Wednesday, November 30, 2011

Political Economy in Fiction QOTD

. Wednesday, November 30, 2011

L. Frank Baum's book The Wonderful Wizard of Oz, which appeared in 1900, is widely recognized to be a parable for the Populist campaign of William Jennings Bryan, who twice ran for president on the Free Silver platform -- vowing to replace the gold standard with a bimetallic system that would allow the free creation of silver money alongside gold. ... According to the Populist reading, the Wicked Witches of the East and West represent the East and West Coast bankers (promoters of and benefactors from the tight money supply), the Scarecrow represented the farmers (who didn't have the brains to avoid the debt trap), the Tin Woodsman was the industrial proletariat (who didn't have the heart to act in solidarity with the farmers), the Cowardly Lion represented the political class (who didn't have the courage to intervene). ... "Oz" is of course the standard abbreviation for "ounce." (52)
That comes from David Graber's book Debt: The First 5,000 Years, an anthropological take on the evolution of the role of money and credit in the economy. Via Daniel Little who has an interesting take on the book and also adds this:
(This is roughly as startling to me as an interpretation of Star Wars as an extended allegory on Reaganism (intervention in Nicaragua, scary military officers in the background, etc.). This doesn't quite work, though, since Star Wars appeared in 1977, three years before Reagan's first election as president.)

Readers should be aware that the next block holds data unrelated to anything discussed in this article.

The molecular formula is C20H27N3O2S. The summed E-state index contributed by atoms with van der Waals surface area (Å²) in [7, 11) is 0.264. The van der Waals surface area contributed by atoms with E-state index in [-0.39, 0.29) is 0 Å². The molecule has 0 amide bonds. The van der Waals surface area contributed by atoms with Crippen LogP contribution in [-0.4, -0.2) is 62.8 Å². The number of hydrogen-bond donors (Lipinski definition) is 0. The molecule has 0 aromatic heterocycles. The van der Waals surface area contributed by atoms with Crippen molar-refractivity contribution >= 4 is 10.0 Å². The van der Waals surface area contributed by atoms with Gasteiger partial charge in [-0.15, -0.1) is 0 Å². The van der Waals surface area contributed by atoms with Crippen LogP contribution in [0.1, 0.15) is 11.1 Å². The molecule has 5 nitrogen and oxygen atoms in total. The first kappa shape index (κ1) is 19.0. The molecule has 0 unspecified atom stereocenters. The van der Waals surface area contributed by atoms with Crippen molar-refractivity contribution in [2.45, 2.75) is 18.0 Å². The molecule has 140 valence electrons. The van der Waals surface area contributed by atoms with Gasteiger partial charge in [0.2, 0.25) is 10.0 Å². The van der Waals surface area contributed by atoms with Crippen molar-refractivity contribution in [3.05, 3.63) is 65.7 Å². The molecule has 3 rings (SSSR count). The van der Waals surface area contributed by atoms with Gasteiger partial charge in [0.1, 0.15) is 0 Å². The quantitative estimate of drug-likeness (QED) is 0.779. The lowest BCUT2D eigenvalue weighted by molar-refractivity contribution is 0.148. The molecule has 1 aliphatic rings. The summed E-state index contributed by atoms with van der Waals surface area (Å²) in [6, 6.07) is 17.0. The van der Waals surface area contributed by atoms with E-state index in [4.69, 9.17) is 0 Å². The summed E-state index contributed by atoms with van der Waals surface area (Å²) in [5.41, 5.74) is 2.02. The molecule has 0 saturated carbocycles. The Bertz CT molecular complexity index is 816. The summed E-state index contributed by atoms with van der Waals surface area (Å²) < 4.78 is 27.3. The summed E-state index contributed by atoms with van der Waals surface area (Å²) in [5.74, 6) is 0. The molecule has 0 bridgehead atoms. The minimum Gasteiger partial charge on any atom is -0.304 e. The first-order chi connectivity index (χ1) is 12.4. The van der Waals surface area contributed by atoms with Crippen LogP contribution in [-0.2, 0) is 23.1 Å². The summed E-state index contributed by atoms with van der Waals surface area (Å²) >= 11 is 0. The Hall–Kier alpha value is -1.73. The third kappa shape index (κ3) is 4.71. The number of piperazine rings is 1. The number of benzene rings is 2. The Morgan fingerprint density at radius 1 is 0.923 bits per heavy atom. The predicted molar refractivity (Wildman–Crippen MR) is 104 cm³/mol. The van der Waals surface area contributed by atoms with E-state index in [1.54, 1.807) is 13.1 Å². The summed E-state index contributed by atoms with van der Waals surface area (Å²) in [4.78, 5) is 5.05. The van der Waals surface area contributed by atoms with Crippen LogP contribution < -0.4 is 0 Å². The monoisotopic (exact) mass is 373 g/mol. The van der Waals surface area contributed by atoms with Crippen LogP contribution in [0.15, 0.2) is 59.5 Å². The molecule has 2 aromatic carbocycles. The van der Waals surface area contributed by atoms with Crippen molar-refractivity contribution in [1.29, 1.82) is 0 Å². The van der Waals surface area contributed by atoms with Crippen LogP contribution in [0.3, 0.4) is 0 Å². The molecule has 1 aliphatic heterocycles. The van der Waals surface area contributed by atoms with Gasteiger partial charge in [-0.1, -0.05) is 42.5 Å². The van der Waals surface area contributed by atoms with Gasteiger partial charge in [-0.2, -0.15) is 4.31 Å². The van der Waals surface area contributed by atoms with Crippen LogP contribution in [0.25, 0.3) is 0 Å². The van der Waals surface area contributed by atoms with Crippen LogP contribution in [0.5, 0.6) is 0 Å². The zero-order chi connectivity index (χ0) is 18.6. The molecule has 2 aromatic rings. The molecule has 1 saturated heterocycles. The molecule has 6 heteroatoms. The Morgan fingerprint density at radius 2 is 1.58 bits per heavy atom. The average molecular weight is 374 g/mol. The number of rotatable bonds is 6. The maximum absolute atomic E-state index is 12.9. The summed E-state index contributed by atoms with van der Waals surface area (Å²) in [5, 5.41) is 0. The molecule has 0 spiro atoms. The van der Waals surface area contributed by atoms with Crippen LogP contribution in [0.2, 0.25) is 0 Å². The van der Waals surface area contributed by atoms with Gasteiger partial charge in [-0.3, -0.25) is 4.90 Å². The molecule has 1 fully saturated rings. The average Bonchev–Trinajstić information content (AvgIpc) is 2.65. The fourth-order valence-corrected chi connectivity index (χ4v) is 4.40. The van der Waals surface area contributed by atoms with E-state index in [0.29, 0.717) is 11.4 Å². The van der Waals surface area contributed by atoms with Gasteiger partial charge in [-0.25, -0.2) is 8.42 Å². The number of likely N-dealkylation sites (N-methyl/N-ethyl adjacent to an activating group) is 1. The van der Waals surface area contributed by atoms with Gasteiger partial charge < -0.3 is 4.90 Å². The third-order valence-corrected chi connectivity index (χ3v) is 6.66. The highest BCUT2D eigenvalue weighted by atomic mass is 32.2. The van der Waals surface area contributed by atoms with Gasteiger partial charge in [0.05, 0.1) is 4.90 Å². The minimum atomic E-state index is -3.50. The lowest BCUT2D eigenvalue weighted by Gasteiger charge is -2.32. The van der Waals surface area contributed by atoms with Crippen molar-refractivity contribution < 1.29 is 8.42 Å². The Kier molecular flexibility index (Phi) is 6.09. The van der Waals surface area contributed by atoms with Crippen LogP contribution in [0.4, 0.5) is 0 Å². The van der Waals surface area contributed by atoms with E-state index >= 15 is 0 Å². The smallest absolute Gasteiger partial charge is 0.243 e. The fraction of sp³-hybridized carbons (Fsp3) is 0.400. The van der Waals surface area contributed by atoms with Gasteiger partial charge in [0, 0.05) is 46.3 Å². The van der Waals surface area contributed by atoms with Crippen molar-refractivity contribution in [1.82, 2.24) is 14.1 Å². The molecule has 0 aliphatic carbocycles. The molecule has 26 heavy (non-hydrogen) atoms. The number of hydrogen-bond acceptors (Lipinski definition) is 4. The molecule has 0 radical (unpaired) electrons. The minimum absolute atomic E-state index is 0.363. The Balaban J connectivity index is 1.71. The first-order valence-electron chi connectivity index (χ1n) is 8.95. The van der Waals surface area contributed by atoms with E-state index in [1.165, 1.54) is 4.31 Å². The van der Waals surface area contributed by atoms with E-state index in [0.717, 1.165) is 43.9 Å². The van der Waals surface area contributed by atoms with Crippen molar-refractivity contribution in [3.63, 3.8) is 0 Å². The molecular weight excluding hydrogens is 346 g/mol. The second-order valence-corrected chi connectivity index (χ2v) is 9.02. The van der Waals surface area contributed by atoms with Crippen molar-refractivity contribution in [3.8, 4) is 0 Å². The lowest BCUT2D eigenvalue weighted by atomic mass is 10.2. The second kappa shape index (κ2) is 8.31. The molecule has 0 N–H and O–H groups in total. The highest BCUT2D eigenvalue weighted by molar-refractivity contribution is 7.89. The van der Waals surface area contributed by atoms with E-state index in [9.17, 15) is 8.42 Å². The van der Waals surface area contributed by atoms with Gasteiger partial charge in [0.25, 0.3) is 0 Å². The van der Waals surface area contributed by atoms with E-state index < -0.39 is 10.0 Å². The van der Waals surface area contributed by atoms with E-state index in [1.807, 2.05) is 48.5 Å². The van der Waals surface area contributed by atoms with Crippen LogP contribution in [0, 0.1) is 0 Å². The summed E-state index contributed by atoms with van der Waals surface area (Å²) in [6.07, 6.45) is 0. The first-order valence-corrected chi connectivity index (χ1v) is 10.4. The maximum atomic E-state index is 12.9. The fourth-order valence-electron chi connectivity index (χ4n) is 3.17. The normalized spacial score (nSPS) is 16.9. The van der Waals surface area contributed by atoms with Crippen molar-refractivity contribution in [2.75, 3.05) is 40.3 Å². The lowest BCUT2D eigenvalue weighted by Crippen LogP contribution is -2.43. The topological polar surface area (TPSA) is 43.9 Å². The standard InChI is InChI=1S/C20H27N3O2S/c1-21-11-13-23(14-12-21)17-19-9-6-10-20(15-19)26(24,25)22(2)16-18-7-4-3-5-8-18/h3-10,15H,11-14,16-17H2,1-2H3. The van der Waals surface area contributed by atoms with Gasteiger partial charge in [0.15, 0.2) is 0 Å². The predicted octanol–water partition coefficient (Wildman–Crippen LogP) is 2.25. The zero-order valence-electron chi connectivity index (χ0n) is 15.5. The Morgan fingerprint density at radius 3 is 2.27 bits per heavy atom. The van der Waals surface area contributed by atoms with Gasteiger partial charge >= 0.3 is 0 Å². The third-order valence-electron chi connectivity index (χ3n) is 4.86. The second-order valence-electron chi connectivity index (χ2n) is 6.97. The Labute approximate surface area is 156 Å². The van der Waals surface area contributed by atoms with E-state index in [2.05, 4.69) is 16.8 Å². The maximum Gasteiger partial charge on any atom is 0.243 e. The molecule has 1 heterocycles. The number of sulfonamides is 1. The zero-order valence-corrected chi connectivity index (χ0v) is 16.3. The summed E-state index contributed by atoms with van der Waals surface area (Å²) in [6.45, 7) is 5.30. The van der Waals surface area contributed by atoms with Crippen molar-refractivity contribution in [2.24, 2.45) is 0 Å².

2 comments:

Latinamericanist said...

To be clear (and as Graeber says) this is hardly news. There is an entire Wikipedia page on it
http://en.wikipedia.org/wiki/Political_interpretations_of_The_Wonderful_Wizard_of_Oz
with numerous references, including a 1990 JPE article.
I thought this was generally known.

Kindred Winecoff said...

LA -

Surely. But it was news to me. And a few of my friends/colleagues, which is why I thought it was post-worthy.

Political Economy in Fiction QOTD
 

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